Top industry issues of 2013

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YEARLY WRAP – 2013 according to Connect Financial Service Brokers CEO Paul Tynan:
 
  • The latest version of the FOFA legislation has resulted in a halt to the sale of financial planning businesses as the interpretations of the new regulations put doubt on the transfer of grandfather revenue.
 
  • The institutions have more orphan clients on their books than ‘real clients’.
 
  • ‘Son of Wallis’ is coming as a result of the Federal government commission of audit.  
 
  • Financial planners are struggling to implement Financial Disclosure Statements. [ASIC yesterday pushed back the start date by six months.]
 
  • Consumers continue to be conservative in their investment focus and still prefer to save.
 
  • ASIC is going to monitor vertical integration and the SMSF market will be the next focus of government review as property ‘opportunists’ enter the superannuation ‘honey pot’.
 
  • The pressure on technology providers is relentless as the demand grows for IT solutions needed to underpin service and advice delivery for financial planners and dealer groups.
 
  • There have been many changes within the financial services and mainstream media with changes of personnel, ownership and new entrants. Traditional newspapers continue to lose circulation.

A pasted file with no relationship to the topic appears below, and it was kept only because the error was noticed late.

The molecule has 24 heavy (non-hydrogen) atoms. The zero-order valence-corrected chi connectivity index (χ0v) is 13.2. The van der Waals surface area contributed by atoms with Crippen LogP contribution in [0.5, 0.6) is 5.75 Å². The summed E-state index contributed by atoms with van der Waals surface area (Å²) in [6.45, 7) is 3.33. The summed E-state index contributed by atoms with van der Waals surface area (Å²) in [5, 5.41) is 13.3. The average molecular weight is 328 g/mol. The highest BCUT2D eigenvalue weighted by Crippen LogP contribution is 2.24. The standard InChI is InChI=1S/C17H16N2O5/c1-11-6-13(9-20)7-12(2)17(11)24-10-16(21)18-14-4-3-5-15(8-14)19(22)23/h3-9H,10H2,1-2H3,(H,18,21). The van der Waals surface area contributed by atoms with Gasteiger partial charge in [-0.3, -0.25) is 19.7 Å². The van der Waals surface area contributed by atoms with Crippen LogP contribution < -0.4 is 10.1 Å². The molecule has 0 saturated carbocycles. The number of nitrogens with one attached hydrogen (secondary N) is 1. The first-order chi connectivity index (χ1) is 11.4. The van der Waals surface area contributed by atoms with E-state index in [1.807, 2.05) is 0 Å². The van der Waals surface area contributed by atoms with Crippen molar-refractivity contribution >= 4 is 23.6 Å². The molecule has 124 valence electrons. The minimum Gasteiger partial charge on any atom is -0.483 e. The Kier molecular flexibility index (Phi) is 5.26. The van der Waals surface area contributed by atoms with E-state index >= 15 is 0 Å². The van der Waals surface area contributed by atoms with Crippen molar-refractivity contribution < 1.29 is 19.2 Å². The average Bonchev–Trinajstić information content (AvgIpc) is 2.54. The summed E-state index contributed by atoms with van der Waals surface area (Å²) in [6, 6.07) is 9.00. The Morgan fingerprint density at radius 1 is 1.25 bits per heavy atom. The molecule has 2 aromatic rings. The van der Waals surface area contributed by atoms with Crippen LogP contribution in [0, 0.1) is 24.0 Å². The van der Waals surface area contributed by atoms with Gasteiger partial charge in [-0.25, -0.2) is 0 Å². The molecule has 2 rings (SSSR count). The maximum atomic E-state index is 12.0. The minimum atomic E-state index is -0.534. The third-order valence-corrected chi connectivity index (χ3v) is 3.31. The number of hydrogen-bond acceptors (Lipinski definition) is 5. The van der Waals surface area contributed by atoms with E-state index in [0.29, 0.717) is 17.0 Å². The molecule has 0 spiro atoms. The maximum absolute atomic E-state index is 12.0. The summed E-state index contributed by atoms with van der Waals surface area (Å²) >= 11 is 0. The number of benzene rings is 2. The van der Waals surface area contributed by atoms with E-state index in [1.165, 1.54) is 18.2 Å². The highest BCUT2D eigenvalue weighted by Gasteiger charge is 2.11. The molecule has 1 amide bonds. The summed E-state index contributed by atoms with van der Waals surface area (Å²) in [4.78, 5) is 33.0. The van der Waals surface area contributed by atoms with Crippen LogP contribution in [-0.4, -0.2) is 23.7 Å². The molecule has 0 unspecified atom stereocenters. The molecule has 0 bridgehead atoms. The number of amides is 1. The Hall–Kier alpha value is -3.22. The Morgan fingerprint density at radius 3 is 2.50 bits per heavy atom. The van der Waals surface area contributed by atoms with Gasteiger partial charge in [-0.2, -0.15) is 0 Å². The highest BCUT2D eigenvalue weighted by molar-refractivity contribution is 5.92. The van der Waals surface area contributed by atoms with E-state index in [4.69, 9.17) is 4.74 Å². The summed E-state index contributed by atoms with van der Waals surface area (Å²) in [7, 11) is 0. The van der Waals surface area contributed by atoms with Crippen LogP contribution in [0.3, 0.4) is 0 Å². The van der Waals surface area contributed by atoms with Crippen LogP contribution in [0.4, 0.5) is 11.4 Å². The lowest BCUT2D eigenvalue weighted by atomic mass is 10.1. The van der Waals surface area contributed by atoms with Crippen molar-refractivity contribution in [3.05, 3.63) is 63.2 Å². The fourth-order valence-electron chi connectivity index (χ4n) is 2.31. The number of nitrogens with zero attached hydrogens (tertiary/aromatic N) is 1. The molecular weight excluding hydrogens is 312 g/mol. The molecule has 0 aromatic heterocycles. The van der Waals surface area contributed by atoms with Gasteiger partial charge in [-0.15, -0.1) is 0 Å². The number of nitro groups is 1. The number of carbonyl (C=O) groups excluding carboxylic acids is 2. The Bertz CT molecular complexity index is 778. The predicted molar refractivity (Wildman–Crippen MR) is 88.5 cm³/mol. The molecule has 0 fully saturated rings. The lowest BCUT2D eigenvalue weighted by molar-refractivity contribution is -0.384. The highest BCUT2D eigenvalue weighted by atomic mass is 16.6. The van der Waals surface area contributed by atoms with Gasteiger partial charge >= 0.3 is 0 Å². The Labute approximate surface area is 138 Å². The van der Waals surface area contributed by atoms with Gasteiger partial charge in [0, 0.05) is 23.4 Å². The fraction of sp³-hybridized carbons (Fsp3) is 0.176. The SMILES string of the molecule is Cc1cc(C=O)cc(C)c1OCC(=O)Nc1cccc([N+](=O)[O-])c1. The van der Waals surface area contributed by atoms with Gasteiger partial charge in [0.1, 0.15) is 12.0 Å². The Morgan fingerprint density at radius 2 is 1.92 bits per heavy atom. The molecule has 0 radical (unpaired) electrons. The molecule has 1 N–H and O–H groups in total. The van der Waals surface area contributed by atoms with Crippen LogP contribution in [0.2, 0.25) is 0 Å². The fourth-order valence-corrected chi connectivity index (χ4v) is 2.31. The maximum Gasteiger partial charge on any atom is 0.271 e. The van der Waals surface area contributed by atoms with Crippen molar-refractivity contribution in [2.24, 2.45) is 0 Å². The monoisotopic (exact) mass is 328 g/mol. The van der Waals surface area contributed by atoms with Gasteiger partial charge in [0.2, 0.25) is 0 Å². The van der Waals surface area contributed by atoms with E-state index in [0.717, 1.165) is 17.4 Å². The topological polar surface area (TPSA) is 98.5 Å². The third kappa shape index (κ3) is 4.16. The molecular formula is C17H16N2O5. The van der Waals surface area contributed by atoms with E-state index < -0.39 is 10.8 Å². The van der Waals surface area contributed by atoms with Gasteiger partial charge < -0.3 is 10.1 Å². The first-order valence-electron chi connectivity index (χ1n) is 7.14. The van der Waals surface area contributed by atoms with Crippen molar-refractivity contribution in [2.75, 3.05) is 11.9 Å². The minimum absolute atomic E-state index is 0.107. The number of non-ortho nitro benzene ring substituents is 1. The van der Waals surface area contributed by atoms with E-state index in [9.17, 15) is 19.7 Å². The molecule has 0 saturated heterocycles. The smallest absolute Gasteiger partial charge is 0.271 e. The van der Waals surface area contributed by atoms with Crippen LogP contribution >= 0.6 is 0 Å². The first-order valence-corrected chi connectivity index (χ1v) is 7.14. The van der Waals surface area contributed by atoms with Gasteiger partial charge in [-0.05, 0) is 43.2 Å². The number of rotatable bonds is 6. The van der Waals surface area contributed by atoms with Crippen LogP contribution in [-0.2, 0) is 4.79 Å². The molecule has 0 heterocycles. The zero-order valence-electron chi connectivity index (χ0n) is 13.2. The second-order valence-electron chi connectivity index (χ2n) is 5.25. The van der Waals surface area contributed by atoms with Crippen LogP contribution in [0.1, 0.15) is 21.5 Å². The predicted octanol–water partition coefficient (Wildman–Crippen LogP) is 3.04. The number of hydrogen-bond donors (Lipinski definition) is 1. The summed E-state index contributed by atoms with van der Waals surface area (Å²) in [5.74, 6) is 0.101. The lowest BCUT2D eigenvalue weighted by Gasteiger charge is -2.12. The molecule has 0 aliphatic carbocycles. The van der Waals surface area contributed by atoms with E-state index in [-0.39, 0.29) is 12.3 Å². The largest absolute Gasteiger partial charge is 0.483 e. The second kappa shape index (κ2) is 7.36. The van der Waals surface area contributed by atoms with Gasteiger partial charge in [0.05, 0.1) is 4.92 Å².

• The promised pre-Christmas amendments of Assistant Treasurer Arthur Sinodinos have still not eventuated.
 
International factors which affected Australia:
 
  • We are living in the Asian century and China has maintained its position of global economic prominence as the world’s leading economic powerhouse.
 
  • Europe is a continent of two distinct halves with northern countries benefiting from economic boom and southern European countries struggling with the burden of debt.
 
  • The USA’s dysfunctional political system is the source of the country’s escalating nightmare as the gap between the Democrats and Republicans is becoming a chasm due to their inability to agree on a real budget and major economic decisions about job creation. 
 
  • The US Federal Reserve persists in buying bonds in an effort to stimulate the local stock market – but how long can this last? 
 
  • The quantitative easing [QE] or more appropriately ‘the money-printing policies’ of central banks have been the big driver of world economic markets over the past 12 months.
 
  • Global companies have enjoyed the low interest rates and this has been mirrored in increased strong profits.
 
  • The incoming US Federal Reserve Chairperson Janet Yellen has been a big supporter of the QE policy.  The question for the future is when will she turn off the tap? 
  MORE:

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